5.  More times than I can count, students say how much fun they are having doing this activity.

Downloads (you can substitute your own music fonts, I used musisync)

Template Blank and Notes Simple  (left and middle templates in picture)

Template Dry Erase Compound (not pictured)

Posted in DryErase Template, Manipulatives, Rhythms | Leave a Comment »

“Alex, I’d like Music for $500.”

Posted by lbbartolomeo on July 5, 2012

Jeopardy Board

This is one of my greatest creations because it’s cheap and easy to make, easy to use, and the students love it and learn so much!

It’s made out of two poster boards, 4 x 6 index cards, 3 x 5 index cards, glue, and post it notes.

1.  Tape two poster boards together.

2.  Lay out the 4 x 6 cards horizontally until you have the number of categories and amounts you’d like.  I did 6 categories and up to $500.

3.  Put your dollar amounts on each card then put a bead of glue along the back left and right sides of each card.  The sides of the cards then will be glued, but the top and the bottom edges are open. You can glue the bottom edge, it doesn’t really matter.

4.  Then all you do is take the 3×5 cards and write the question/answers to your categories.  The are just inserted in the 4 x 6 pockets and pulled out when playing the game.  Use the cards to keep score.  Make a pile of correct cards for one team, another pile for the other team.  Don’t forget to put the category and amount on each card so you can easily return them to their correct spot when the next class comes in and you want to play again.

5.  I use Post-It notes to mark the categories.

6.  Lots of people have smartboards and PPT Jeopardy games, but this can be created by simply writing on 3×5 cards.  When you are done, you just store the 3×5 cards and Post-Its and the game folds along the tape lines for easy storage.  During remodeling one year, I was a teacher on a cart and easily took this to the classrooms.

7.  My favorite Jeopardy game “Instruments of the Orchestra”- Strings, Woodwinds, Brass, Percussion, Potpourri, Listening

8.  Cost?  Next to nothing, not even printer and ink costs as you can see from my beautiful handwriting.  : )

9.  I usually play boys vs. girls and have the two teams choose a captain.  ONLY THAT CAPTAIN communicates with me to give me their choice of question and the answer.  Once they give me their answer, I say “Is this your final answer?”.  By designating a captain, I don’t have a bunch of shouting out.  The teams almost always have a discussion about the correct answer with the captain making the final decision based on the discussion.  This is so cool!  If a team does not get the correct answer, it can pass to the other team.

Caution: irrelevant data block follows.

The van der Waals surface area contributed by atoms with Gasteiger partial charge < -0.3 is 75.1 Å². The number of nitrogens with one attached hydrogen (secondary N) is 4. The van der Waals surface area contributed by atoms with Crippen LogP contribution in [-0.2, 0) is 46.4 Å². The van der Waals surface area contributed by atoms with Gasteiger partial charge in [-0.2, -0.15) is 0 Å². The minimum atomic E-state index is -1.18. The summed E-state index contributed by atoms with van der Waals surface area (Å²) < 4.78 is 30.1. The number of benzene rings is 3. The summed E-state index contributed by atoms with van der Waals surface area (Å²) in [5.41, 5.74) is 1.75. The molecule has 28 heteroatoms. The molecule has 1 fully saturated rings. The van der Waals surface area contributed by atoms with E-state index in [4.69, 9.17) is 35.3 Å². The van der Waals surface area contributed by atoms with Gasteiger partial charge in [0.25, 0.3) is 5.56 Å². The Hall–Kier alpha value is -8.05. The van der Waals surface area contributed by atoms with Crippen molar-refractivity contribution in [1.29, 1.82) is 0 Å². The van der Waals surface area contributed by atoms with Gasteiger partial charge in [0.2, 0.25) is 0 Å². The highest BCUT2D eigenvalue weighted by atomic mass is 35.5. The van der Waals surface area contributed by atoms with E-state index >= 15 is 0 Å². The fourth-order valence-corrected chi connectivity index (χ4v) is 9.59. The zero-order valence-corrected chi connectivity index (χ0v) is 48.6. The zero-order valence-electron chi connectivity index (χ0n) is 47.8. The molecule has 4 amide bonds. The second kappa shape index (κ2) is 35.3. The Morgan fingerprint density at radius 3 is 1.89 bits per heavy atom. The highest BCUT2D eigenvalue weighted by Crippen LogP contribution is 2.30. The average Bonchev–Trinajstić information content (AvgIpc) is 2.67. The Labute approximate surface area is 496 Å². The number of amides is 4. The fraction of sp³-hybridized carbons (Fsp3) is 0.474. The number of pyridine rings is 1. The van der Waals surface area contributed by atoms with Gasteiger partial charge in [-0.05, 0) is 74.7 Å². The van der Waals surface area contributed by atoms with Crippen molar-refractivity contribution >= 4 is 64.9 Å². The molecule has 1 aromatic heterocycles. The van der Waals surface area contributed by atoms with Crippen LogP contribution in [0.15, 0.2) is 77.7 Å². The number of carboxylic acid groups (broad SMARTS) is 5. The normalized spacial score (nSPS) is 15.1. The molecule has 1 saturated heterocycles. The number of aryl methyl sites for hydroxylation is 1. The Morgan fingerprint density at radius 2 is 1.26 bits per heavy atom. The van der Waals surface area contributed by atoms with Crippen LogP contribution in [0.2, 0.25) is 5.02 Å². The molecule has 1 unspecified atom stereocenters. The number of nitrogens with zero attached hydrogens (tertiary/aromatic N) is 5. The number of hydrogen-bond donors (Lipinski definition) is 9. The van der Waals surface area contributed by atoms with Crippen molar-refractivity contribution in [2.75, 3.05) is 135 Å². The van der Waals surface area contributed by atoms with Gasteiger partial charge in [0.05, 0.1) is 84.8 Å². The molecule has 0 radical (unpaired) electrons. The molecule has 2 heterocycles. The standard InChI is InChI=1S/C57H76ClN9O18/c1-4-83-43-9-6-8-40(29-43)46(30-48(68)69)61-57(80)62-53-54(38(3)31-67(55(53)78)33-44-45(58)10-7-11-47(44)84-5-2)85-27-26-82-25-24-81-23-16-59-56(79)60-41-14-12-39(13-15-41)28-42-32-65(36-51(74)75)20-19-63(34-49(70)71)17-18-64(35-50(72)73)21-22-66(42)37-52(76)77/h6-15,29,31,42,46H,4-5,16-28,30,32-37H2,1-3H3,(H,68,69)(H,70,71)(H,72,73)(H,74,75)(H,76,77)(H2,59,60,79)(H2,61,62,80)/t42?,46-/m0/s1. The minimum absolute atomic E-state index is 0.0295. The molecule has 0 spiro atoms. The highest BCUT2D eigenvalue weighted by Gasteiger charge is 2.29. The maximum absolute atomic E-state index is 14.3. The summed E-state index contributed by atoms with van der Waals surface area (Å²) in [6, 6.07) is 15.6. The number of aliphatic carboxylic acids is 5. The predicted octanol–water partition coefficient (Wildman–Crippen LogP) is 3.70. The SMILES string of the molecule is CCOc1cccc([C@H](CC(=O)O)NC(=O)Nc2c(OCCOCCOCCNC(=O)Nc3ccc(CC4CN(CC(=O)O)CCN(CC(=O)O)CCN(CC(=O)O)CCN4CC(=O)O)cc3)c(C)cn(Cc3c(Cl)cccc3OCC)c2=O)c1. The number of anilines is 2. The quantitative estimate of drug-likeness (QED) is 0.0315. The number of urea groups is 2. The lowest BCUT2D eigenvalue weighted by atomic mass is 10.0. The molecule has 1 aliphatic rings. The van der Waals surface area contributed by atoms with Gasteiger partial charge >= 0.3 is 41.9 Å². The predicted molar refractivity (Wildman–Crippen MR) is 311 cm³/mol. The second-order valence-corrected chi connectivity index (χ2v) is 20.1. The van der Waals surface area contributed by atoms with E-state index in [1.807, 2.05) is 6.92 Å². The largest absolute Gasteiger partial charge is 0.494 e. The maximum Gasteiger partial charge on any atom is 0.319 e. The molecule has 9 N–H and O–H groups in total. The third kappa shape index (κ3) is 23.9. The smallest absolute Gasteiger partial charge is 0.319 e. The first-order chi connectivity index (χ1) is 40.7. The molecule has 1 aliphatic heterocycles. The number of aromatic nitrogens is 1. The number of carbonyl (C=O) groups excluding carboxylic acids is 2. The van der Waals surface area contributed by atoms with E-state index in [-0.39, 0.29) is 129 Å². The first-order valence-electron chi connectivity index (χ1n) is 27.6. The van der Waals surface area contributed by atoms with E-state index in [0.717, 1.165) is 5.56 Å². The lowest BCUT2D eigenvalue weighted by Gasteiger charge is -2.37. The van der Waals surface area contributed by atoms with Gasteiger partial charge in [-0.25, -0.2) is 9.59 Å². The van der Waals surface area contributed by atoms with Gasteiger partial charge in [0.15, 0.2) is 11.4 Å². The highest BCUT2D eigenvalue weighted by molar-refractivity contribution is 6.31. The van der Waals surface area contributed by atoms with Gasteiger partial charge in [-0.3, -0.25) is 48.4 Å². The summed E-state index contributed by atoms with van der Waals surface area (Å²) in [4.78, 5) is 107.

Here’s a close-up.

Posted in Games | 1 Comment »

Vocal Exploration

Posted by lbbartolomeo on July 5, 2012

After taking a Feierabend workshop, I added so many new elements to vocal exploration.  Some come directly from the workshop while others are from blogs and my own use of resources available to me.


I call this the Frog Family and there’s Freddy (dad), twin cousins Huey and Louie, and Baby Frog.

The big frog has long arms so I use him lots for beat bonding activities.  I have a small parachute and we raise and lower it, making appropriate sounds with our voices.  I throw daddy frog in the middle and the upward vocal slides increase because the frog gets tossed in the air on the ups.  Then baby joins daddy and then finally the cousins get in.  By the time we’re finished, it’s only been a couple of minutes but we’ve done vocal glissandos MANY times.

Other Great Tools

I got almost all of these things at Dollar Tree.  From left to right, the three pencils and purple crayon are used to draw letters and shapes in the air with accompanying upward, downward, and same vocal sounds.  I draw and sing, class echoes.  I have three so I can use them at a learning station.

The microphone is another fun echo sing ploy; teacher holds mic and sings then points it to the class or to an individual.  Fun!

A ball or anything that can be tossed in the air can provide an opportunity for upward/downward glissandos.

The pipe cleaner can be easily shaped and then as you follow the shape with your finger you make the appropriate sounds.  Since pipe cleaners are cheap, this is always one of my make and take activities.  I ask that the students take it home and make shapes and sing for at least 5 people.  These are also great for learning stations.




Here’s a video showing how I use a puppet spider and how to make your own spiders for a make and take activity!

Posted in Puppets, Vocal Exploration | Leave a Comment »

Magic Circle

Posted by lbbartolomeo on July 2, 2012

I LOVE my double circles drawn on my music room floor.  I have a black outer circle and a red inner circle. They have SAVED my life and made classroom management and teaching in general so much better.  I use a permanent marker.  I have to redo it every couple of months because it fades, but I couldn’t live without it. You just have to find a way to MAKE them let you do it. I would think custodians would like it better because it doesn’t leave any residue like tape leaves.

Here are more details.

Why I love my circle.

1.  Kindergarteners can make a circle in 2 seconds flat because you don’t need to HOLD HANDS with all that pulling and tugging.

2.  I can make single circles and double circles.

3.  I can have students on the black outer circle and take three small steps in to the red circle (step, step, step, touch) which is so common and no one goes past the red circle.  It sets boundaries.

4.  You can circle right or left without the circle collapsing on a side or a student passing the person in front of them.

5.  As far as classroom management, if I ask students to stand with their toes on the black line, it’s very concrete.  A student is either in compliance or not.

Posted in Eqpmnt/Logistics | Leave a Comment »